Colin Mills, compiler of the Hortus Camdenensis, died in late November 2012 after a short illness. As he always considered the Hortus his legacy, it is his family's intention to keep the site running in perpetuity. It will not, however, be updated in the near future.

Tecomaria capensis (Thunb.) Spach.

Frost tender, erect, scrambling, evergreen shrub with slender stems, 5-7 toothed, slender leaflets per leaf and racemes of slender, tubular, orange to scarlet flowers, up to 7cm long, in summer.  To 7m.  [RHSE, Hilliers’, Hortus].

Horticultural & Botanical History

‘It is a native of the Cape of Good Hope, whence seeds were sent to Kew by Mr. Bowie in 1823.  A hardy greenhouse plant of great beauty.  [BR f.1117/1828]. 

‘It is a climbing plant of free growth, and produces its rich and beautiful flowers in September and October.’  [LBC No. 1672/1830].  Don suggests a date of introduction of 1783 but is probably referring to herbarium specimens.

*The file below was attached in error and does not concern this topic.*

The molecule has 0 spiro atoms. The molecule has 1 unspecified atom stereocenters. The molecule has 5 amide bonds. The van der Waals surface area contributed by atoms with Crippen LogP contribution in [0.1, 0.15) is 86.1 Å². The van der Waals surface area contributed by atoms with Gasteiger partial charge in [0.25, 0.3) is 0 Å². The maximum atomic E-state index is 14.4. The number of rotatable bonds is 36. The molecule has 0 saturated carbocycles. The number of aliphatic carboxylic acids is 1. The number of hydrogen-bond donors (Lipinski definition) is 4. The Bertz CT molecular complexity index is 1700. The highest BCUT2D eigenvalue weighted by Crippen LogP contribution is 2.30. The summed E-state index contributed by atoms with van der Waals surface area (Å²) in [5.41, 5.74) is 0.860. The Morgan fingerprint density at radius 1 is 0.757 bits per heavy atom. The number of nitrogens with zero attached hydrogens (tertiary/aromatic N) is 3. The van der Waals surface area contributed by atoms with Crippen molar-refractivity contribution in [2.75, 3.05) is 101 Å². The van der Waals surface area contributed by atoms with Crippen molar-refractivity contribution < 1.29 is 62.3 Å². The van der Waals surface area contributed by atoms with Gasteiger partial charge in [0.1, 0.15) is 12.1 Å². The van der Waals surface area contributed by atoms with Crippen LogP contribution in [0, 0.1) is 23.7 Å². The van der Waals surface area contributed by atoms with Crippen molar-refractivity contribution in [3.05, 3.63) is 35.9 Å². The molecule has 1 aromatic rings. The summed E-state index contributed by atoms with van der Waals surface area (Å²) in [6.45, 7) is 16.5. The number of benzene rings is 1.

History at Camden Park

Listed in all published catalogues [T.154/1843].  Well established in the gardens, to the point of being a weed.


Occasionally naturalised in parts of coastal NSW [FNSW].

Published Feb 27, 2009 - 03:13 PM | Last updated Jul 15, 2010 - 02:01 PM

Shown are the toothed, slender leaflets and raceme of tubular, orange and scarlet flowers.  Botanical Register f.1117, 1828.

Tecomaria capensis (Thunb.) Spach. | BR f.1117/1828 | BHL

Family Bignoniaceae
Region of origin

Southern Africa

  • Bignonia capensis Thunb.
  • Tecoma capensis (Thunb.) Lindl.
  • Tecoma petersii Klotzsch
Common Name

Cape honeysuckle

Name in the Camden Park Record

Bignonia capensis 

Confidence level high